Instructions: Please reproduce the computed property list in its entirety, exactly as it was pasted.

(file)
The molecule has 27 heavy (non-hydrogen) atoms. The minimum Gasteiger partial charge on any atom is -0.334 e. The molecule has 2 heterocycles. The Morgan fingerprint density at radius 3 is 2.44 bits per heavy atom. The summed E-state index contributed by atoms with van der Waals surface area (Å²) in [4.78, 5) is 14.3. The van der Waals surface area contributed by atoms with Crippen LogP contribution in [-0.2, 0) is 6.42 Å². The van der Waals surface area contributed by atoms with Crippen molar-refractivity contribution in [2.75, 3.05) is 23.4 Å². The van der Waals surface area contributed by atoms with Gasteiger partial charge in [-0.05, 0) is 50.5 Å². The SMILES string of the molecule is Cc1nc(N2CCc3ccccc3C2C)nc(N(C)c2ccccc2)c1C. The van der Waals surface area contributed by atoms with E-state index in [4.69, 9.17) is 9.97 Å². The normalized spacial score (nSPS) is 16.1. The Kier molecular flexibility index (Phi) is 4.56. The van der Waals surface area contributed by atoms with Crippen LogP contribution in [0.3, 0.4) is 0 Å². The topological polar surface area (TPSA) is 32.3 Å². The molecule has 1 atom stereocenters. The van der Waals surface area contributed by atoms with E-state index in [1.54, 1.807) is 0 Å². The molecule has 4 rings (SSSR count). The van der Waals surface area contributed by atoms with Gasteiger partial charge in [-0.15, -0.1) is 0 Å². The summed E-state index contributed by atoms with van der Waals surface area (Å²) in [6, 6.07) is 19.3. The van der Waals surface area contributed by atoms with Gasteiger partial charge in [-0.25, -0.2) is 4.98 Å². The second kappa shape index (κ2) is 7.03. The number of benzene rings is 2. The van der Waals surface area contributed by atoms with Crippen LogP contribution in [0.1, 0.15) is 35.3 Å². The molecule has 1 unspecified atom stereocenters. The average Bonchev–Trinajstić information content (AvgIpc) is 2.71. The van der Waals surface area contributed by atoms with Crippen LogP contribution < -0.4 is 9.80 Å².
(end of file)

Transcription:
The molecule has 27 heavy (non-hydrogen) atoms. The minimum Gasteiger partial charge on any atom is -0.334 e. The molecule has 2 heterocycles. The Morgan fingerprint density at radius 3 is 2.44 bits per heavy atom. The summed E-state index contributed by atoms with van der Waals surface area (Å²) in [4.78, 5) is 14.3. The van der Waals surface area contributed by atoms with Crippen LogP contribution in [-0.2, 0) is 6.42 Å². The van der Waals surface area contributed by atoms with Crippen molar-refractivity contribution in [2.75, 3.05) is 23.4 Å². The van der Waals surface area contributed by atoms with Gasteiger partial charge in [-0.05, 0) is 50.5 Å². The SMILES string of the molecule is Cc1nc(N2CCc3ccccc3C2C)nc(N(C)c2ccccc2)c1C. The van der Waals surface area contributed by atoms with E-state index in [4.69, 9.17) is 9.97 Å². The normalized spacial score (nSPS) is 16.1. The Kier molecular flexibility index (Phi) is 4.56. The van der Waals surface area contributed by atoms with Crippen LogP contribution in [0.3, 0.4) is 0 Å². The topological polar surface area (TPSA) is 32.3 Å². The molecule has 1 atom stereocenters. The van der Waals surface area contributed by atoms with E-state index in [1.54, 1.807) is 0 Å². The molecule has 4 rings (SSSR count). The van der Waals surface area contributed by atoms with Gasteiger partial charge in [-0.15, -0.1) is 0 Å². The summed E-state index contributed by atoms with van der Waals surface area (Å²) in [6, 6.07) is 19.3. The van der Waals surface area contributed by atoms with Gasteiger partial charge in [-0.25, -0.2) is 4.98 Å². The second kappa shape index (κ2) is 7.03. The number of benzene rings is 2. The van der Waals surface area contributed by atoms with Crippen LogP contribution in [0.1, 0.15) is 35.3 Å². The molecule has 1 unspecified atom stereocenters. The average Bonchev–Trinajstić information content (AvgIpc) is 2.71. The van der Waals surface area contributed by atoms with Crippen LogP contribution < -0.4 is 9.80 Å².